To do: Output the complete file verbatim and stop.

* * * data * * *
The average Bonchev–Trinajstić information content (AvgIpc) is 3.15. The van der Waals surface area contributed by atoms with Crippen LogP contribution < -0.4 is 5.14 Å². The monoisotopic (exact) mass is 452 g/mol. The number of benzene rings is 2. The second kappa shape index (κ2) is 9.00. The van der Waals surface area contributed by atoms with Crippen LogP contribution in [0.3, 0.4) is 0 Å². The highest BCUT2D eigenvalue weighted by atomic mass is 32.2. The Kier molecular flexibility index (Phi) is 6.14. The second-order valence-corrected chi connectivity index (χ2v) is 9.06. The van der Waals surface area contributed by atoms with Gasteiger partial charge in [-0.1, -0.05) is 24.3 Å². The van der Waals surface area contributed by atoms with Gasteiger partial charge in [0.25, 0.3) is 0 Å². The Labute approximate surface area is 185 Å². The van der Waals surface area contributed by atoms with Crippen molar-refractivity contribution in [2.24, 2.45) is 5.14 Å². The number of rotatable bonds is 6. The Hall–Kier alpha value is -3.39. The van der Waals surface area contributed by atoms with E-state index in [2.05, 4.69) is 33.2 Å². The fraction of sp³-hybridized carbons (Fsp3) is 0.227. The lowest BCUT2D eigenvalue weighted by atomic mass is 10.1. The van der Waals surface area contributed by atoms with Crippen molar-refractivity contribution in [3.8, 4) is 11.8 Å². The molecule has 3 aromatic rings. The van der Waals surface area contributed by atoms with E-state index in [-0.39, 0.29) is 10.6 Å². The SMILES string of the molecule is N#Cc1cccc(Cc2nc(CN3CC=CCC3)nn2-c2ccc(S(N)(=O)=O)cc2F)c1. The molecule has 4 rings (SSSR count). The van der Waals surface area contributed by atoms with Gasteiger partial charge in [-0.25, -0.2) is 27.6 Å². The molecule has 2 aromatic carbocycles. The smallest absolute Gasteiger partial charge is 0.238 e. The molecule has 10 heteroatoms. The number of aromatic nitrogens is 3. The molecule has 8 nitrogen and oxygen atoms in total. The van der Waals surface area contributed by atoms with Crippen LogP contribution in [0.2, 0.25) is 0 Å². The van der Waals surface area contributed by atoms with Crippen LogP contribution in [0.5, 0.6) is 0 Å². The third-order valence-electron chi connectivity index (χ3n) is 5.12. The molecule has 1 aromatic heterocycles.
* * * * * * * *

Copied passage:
The average Bonchev–Trinajstić information content (AvgIpc) is 3.15. The van der Waals surface area contributed by atoms with Crippen LogP contribution < -0.4 is 5.14 Å². The monoisotopic (exact) mass is 452 g/mol. The number of benzene rings is 2. The second kappa shape index (κ2) is 9.00. The van der Waals surface area contributed by atoms with Crippen LogP contribution in [0.3, 0.4) is 0 Å². The highest BCUT2D eigenvalue weighted by atomic mass is 32.2. The Kier molecular flexibility index (Phi) is 6.14. The second-order valence-corrected chi connectivity index (χ2v) is 9.06. The van der Waals surface area contributed by atoms with Gasteiger partial charge in [-0.1, -0.05) is 24.3 Å². The van der Waals surface area contributed by atoms with Gasteiger partial charge in [0.25, 0.3) is 0 Å². The Labute approximate surface area is 185 Å². The van der Waals surface area contributed by atoms with Crippen molar-refractivity contribution in [2.24, 2.45) is 5.14 Å². The number of rotatable bonds is 6. The Hall–Kier alpha value is -3.39. The van der Waals surface area contributed by atoms with E-state index in [2.05, 4.69) is 33.2 Å². The fraction of sp³-hybridized carbons (Fsp3) is 0.227. The lowest BCUT2D eigenvalue weighted by atomic mass is 10.1. The van der Waals surface area contributed by atoms with Crippen molar-refractivity contribution in [3.8, 4) is 11.8 Å². The molecule has 3 aromatic rings. The van der Waals surface area contributed by atoms with E-state index in [-0.39, 0.29) is 10.6 Å². The SMILES string of the molecule is N#Cc1cccc(Cc2nc(CN3CC=CCC3)nn2-c2ccc(S(N)(=O)=O)cc2F)c1. The molecule has 4 rings (SSSR count). The van der Waals surface area contributed by atoms with Gasteiger partial charge in [-0.25, -0.2) is 27.6 Å². The molecule has 2 aromatic carbocycles. The smallest absolute Gasteiger partial charge is 0.238 e. The molecule has 10 heteroatoms. The number of aromatic nitrogens is 3. The molecule has 8 nitrogen and oxygen atoms in total. The van der Waals surface area contributed by atoms with Crippen LogP contribution in [0.2, 0.25) is 0 Å². The van der Waals surface area contributed by atoms with Crippen LogP contribution in [0.5, 0.6) is 0 Å². The third-order valence-electron chi connectivity index (χ3n) is 5.12. The molecule has 1 aromatic heterocycles.